Project description:A subset of medulloblastomas, the most common brain tumor in children, is hypothesized to originate from granule neuron precursors (GNPs) in which the sonic hedgehog (SHH) pathway is over-activated. MXD3, a basic helix-look-helix zipper transcription factor of the MAD family, has been reported to be upregulated during postnatal cerebellar development and to promote GNP proliferation and MYCN expression. Mxd3 is upregulated in mouse models of medulloblastoma as well as in human medulloblastomas. Therefore, we hypothesize that MXD3 plays a role in the cellular events that lead to medulloblastoma biogenesis. In agreement with its proliferative role in GNPs, MXD3 knock-down in DAOY cells resulted in decreased proliferation. Sustained overexpression of MXD3 resulted in decreased cell numbers due to increased apoptosis and cell cycle arrest. Structure-function analysis revealed that the Sin3 interacting domain, the basic domain, and binding to E-boxes are essential for this activity. Microarray-based expression analysis indicated up-regulation of 84 genes and down-regulation of 47 genes. Potential direct MXD3 target genes were identified by ChIP-chip. Our results suggest that MXD3 is necessary for DAOY medulloblastoma cell proliferation. However, increased level and/or duration of MXD3 expression ultimately reduces cell numbers via increased cell death and cell cycle arrest.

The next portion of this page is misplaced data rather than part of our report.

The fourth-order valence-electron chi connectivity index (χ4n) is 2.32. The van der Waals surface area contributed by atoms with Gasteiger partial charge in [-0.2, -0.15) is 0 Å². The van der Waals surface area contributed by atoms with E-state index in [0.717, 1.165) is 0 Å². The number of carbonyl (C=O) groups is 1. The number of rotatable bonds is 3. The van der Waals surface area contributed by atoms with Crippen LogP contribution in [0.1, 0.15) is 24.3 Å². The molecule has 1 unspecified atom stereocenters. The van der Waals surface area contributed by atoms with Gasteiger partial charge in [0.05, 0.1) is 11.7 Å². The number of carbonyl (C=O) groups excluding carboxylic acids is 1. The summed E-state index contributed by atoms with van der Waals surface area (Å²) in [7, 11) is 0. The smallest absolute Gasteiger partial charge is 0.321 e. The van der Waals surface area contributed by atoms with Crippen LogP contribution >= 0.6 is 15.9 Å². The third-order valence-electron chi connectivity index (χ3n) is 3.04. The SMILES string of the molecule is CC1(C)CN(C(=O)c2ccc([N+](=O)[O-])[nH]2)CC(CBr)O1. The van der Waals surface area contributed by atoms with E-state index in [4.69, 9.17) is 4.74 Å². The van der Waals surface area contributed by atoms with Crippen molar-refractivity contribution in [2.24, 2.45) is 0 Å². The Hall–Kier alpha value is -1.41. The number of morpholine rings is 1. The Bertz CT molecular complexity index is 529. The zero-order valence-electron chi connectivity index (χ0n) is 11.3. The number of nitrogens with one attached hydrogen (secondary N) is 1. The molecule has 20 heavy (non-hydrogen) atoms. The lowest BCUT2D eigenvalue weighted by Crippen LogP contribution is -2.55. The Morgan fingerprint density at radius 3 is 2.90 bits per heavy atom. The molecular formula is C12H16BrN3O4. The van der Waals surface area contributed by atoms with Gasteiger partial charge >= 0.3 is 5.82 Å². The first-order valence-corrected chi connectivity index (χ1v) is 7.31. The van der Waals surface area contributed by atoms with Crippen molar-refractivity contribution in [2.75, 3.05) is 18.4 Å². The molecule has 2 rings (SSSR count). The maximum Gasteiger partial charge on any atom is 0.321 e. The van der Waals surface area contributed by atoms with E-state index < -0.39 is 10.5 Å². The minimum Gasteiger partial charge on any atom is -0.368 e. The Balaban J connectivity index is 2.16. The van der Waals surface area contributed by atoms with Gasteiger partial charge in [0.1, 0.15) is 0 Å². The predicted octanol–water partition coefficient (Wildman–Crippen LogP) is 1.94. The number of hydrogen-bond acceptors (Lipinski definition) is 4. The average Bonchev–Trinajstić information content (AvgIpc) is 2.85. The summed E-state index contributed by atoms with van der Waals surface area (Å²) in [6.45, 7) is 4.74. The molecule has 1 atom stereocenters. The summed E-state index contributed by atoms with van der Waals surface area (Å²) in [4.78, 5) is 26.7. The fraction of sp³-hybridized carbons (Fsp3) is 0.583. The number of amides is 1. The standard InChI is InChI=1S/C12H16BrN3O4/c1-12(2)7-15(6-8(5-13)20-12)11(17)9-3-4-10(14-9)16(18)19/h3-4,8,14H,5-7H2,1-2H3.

Project description:The proteome of the DAOY medulloblastoma cell line has been investigated by an LC-MS top-down platform. This approach, unlike bottom-up ones, allows identifying proteins and peptides in their intact/native forms, disclosing post-translational modifications, proteoforms and naturally occurring peptides. Indeed, 25 out of the 53 proteins identified, were not previously characterized in DAOY cells. Most of them were functionally interconnected, being mainly involved in binding, catalytic and structural activities, and metabolic processes. The top-down approach, applied in this preliminary study, disclosed the presence of several naturally occurring peptide fragments that characterize DAOY cells.
Project description:Spliceosome mutations have been reported in various types of cancer and a number of antitumor drugs have been observed to tightly bind to spliceosome components. Small nuclear ribonucleoprotein?associated polypeptide N (SNRPN) is a small ribonuclear protein and is a key spliceosome constituent. However, the role of SNRPN in human medulloblastoma remains unknown. In the present study, the effect of SNRPN on cell growth was investigated in vitro using the Daoy human medulloblastoma cell line. Lentivirus (Lv)-mediated short hairpin (sh) RNA was used to silence SNRPN expression, which was verified by reverse transcription?quantitative polymerase chain reaction and western blotting. Cell proliferation was examined by MTT and colony formation assays. Knockdown of SNRPN markedly reduced the proliferation and colony formation ability of Daoy medulloblastoma cells. In addition, flow cytometric analysis revealed that the cell cycle distribution was altered when the Daoy cells were infected with Lv?shSNRPN. To the best of our knowledge, this is the first study to investigate the effect of SNRPN on cell proliferation in medulloblastoma. The results indicate that SNRPN may be a potential novel target for the development of pharmacological therapeutics in human medulloblastoma.